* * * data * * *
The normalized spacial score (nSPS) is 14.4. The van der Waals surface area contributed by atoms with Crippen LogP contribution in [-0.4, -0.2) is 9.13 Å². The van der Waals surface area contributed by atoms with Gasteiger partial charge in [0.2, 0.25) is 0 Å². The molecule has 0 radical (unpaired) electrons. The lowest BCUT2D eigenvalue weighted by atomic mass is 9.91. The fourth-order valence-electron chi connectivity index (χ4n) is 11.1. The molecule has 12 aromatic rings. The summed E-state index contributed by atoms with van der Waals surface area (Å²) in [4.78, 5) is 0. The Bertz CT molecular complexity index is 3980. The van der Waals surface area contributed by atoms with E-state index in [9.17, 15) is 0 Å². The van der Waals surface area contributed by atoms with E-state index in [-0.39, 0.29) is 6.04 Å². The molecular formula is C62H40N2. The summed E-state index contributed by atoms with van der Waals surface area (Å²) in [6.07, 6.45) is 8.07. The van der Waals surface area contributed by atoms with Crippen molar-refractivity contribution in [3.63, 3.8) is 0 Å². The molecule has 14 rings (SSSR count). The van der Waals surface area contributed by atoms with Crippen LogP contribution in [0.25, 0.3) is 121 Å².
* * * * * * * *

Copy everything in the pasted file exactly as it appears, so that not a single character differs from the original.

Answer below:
The normalized spacial score (nSPS) is 14.4. The van der Waals surface area contributed by atoms with Crippen LogP contribution in [-0.4, -0.2) is 9.13 Å². The van der Waals surface area contributed by atoms with Gasteiger partial charge in [0.2, 0.25) is 0 Å². The molecule has 0 radical (unpaired) electrons. The lowest BCUT2D eigenvalue weighted by atomic mass is 9.91. The fourth-order valence-electron chi connectivity index (χ4n) is 11.1. The molecule has 12 aromatic rings. The summed E-state index contributed by atoms with van der Waals surface area (Å²) in [4.78, 5) is 0. The Bertz CT molecular complexity index is 3980. The van der Waals surface area contributed by atoms with E-state index in [9.17, 15) is 0 Å². The van der Waals surface area contributed by atoms with E-state index in [-0.39, 0.29) is 6.04 Å². The molecular formula is C62H40N2. The summed E-state index contributed by atoms with van der Waals surface area (Å²) in [6.07, 6.45) is 8.07. The van der Waals surface area contributed by atoms with Crippen molar-refractivity contribution in [3.63, 3.8) is 0 Å². The molecule has 14 rings (SSSR count). The van der Waals surface area contributed by atoms with Crippen LogP contribution in [0.25, 0.3) is 121 Å².